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The Rich Man’s Burden And How Andrew Carnegie Unloaded It
October 1970 | Volume 21, Issue 6
When he finally entered the field of higher education, it was by the back door, and only then by violating his own cardinal principle of not making charitable gifts to a whole class of impoverished individuals. It was Henry S. Pritchett, the president of the Massachusetts Institute of Technology, who was to open this door to Carnegie by raising the question of teachers’ pensions. Like most men of very limited formal education, and particularly men of European background, Carnegie held college professors in awe. To discover that college professors might teach for several decades and not achieve a salary above four hundred dollars a year, with no provisions for retirement, was for Carnegie a shocking revelation. Office clerks at Carnegie Steel earned as much or more.
The low salaries that prevailed throughout the academic profession were of particular concern to Pritchett, who, as head of a scientific technological school, had a great deal more difficulty in recruiting able men than did the administrative officers of the traditional liberal-arts colleges. Now that many of the basic industries were following Carnegie’s early example of employing chemists, physicists, and professionally trained mechanical engineers, educational institutions, even those as distinguished as M.I.T., did not find it easy to compete for personnel with companies that paid salaries three to five times higher. Another college personnel problem resulted from the fact that there were no pension plans for professors. Out of purely humanitarian concern, a college was often obliged to keep on its active teaching staff an elderly faculty member who should have been retired, thus denying a place to a young and valuable instructor. This situation further discouraged young men from going into the teaching profession.
Carnegie listened intently to Pritchett’s arguments, and by the spring of the year 1905 he was ready to announce his latest philanthropic foundation, the Carnegie Teachers Pension Fund, with an endowment of ten million dollars. Under the terms of this grant as proposed by Carnegie, a board of trustees, composed of twenty-two of the leading college and university presidents in the United States and Canada, was to establish pensions for faculty in private but nonsectarian colleges and universities “under such conditions as you [the trustees] may adopt from time to time.”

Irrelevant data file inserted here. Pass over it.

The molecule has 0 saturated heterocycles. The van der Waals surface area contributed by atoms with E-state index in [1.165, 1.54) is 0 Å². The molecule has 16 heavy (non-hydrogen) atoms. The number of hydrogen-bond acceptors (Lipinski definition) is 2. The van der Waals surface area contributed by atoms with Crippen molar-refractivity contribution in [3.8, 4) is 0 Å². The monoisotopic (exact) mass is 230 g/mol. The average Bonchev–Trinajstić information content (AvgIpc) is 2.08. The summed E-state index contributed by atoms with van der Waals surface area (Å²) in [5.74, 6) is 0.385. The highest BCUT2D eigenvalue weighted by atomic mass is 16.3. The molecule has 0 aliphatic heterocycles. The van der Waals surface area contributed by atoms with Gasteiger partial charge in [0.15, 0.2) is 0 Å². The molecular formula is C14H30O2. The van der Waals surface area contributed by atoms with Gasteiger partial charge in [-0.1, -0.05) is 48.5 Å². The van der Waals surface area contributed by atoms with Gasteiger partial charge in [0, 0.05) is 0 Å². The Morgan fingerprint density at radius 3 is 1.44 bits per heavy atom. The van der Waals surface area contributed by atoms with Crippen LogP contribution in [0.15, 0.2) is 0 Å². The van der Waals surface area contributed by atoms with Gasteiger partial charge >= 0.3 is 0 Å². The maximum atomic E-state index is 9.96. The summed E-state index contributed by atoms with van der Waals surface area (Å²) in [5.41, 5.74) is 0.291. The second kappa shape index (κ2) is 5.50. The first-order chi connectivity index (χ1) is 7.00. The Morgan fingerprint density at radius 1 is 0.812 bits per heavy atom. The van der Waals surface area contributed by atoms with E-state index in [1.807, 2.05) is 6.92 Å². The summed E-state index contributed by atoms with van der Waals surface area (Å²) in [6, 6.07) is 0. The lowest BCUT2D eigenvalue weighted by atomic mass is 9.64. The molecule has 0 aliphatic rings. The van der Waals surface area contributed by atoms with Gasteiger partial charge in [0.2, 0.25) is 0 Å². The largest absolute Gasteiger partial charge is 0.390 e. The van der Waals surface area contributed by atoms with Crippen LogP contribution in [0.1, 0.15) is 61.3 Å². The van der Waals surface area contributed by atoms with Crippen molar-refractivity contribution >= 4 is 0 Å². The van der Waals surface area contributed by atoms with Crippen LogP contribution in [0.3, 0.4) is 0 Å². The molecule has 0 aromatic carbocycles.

Had Carnegie simply set up a pension fund for all college teachers in private institutions, the trustees would have had little to do but see that there was a proper administration of the funds. It was Carnegie’s strong bias against sectarianism, plus the phrase “under such conditions as you may adopt,” that encouraged this able group of college administrators to set standards for higher education. The fund, at first incorporated under the laws of New York State, within a year received a national charter by act of Congress under a more appropriate name: The Carnegie Foundation for the Advancement of Teaching.
The first act of the trustees was to send out a questionnaire to 627 institutions of higher education throughout the United States and Canada, asking each college the size of its endowment, what educational standards it had established for admission and for graduation, what its relation to the state or province was, and what, if any, sectarian ties or obligations it had. Replies were received from 421 institutions, and the trustees then proceeded to establish standards for admission to the pension fund. They first decided that no school with an endowment of less than two hundred thousand dollars would be considered. No school that received a substantial portion of its operating funds from the state was eligible. No school that required a majority of its trustees to belong to a particular denomination or that had a sectarian requirement for its president, faculty, or student body, or that had a required course in a particular religious creed or sect would be eligible. Finally, no school that did not require of its students what the Carnegie board of trustees regarded as a minimum of preparation prior to admission to the college could qualify. Of the 421 original applicants, the trustees accepted only fifty-two for admission into the pension plan.
There were some surprising rejections. Northwestern and Brown universities were kept out on sectarian grounds. The University of Virginia, a private university founded by Thomas Jefferson, was eliminated because its admissions standards were too low. Of the fifty-two institutions selected, twenty-two were located in New England and New York State. Only one southern school, Tulane University, was admitted. Vanderbilt and Randolph-Macon, both of whose educational standards were acceptable, were rejected on sectarian grounds.
In those schools that had not been selected, the anguished cries and threats of faculty members shook college administrations with a violence that Carnegie and Pritchett could hardly have imagined. There were emergency sessions of boards of trustees throughout the country, and charters that had once been considered inviolate were in many places quickly changed to remove sectarian requirements. Bates College went to the state legislature of Maine and successfully pushed through a new act of incorporation that changed its former relations with the Free Baptist Church. The University of Virginia raised its standards of admission, which had an immediate impact upon secondary schools throughout Virginia and in other parts of the South. Inadvertently, Carnegie, with his pension plan, had done more in a year to advance the standards of higher education within the United States than probably any carefully conceived program to accomplish that goal could ever have done.